“What’s the address?” Rand asked.
I shrugged. “No idea.”
“Is it on this street?”
“I think so? The door is green.”
(I feel it pertinent to note that nearly half the doors in the village happened to also be green.)
Rand stared at me blankly. This is the extent of my sense of direction: a vague collection of observations, completely devoid of any useful landmarks or street names. It is the reason that I have little idea of where I am for most of my waking hours.
But here’s the incredible part: in my grandparents’ village, this perpetually broken internal compass of mine? It actually works. It is entirely ill-suited for life outside this little corner of Southern Italy, but here, I know where I am going.
I found the right door, and rather quickly. It was massive and (as I had remembered) bright green. A little open doorway was next to it, and I remembered this, too. That the green door was rarely used; the little doorway was always open. I walked through it, into a small courtyard lined with houses.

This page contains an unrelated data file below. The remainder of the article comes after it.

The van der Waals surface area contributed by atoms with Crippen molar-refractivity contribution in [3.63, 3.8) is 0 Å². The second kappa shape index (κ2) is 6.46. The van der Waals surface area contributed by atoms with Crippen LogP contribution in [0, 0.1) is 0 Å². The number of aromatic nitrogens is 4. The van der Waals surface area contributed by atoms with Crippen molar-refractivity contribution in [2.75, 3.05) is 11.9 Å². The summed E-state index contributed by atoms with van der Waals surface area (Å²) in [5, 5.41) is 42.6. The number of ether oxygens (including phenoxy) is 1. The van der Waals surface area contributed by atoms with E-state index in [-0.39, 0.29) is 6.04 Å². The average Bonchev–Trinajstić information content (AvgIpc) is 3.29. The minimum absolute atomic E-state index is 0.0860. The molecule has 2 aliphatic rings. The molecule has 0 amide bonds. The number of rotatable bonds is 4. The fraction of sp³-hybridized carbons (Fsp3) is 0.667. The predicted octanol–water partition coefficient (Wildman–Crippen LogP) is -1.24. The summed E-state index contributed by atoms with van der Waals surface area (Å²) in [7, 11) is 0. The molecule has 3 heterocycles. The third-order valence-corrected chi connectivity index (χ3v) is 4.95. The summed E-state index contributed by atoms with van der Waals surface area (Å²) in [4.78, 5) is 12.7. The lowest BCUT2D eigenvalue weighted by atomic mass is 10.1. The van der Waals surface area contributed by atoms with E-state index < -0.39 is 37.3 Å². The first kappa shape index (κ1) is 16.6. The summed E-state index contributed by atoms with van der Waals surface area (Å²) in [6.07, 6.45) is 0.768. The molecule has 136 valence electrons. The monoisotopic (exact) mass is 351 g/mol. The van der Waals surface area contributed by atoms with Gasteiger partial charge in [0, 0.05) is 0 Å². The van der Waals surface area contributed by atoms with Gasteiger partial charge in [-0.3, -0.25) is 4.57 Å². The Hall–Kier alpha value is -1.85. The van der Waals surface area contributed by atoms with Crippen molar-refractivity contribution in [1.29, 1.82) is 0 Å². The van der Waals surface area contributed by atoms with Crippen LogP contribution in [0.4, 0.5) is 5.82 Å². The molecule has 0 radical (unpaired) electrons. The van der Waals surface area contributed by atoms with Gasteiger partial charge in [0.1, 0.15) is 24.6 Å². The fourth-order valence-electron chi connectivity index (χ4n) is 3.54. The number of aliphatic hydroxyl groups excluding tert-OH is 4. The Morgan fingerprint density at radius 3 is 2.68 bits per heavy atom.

Rand followed me, a small measure of hesitation in his gait. I hadn’t announced that this was the right place. I’d just walked in.
“Is this it?” Rand asked. I nodded. Even the dog in the yard beyond was miraculously the same. It began barking furiously at the sight of us.
“Bella, zitta,” I snapped. I hadn’t yet realized that Bella had died years ago. Or that this dog was, in fact, male. (I was baffled by its agelessness, and my aunt later explained he was from a litter of Bella’s.)
I peeked into one of the windows and my mother’s first cousin beamed back at me.
“Ciao zia!” I squealed.
Yes, yes, it was the right house.
Later, my aunt and uncle would arrive, with my cousin. My great-aunt would walk over from her home, which sat just across the tiny courtyard, next to the massive green door.
We would sit in the sunshine, and eat truffle-flavored pecorino, and we’d catch up on life before pranzo.
I couldn’t tell you what street the house was on (Di Giovanni? Di Pietro?). I couldn’t give you directions on how to get there. But drop me off at the bottom of the hill of the village, and I will find it.
Around the corner from the house my grandfather bought (the one with no heat), and behind the massive green door. There, a seemingly-immortal dog will bark, and my aunt will smile brightly, and we will sit in the sunshine and talk about life, and it will absolutely be the place I was looking for.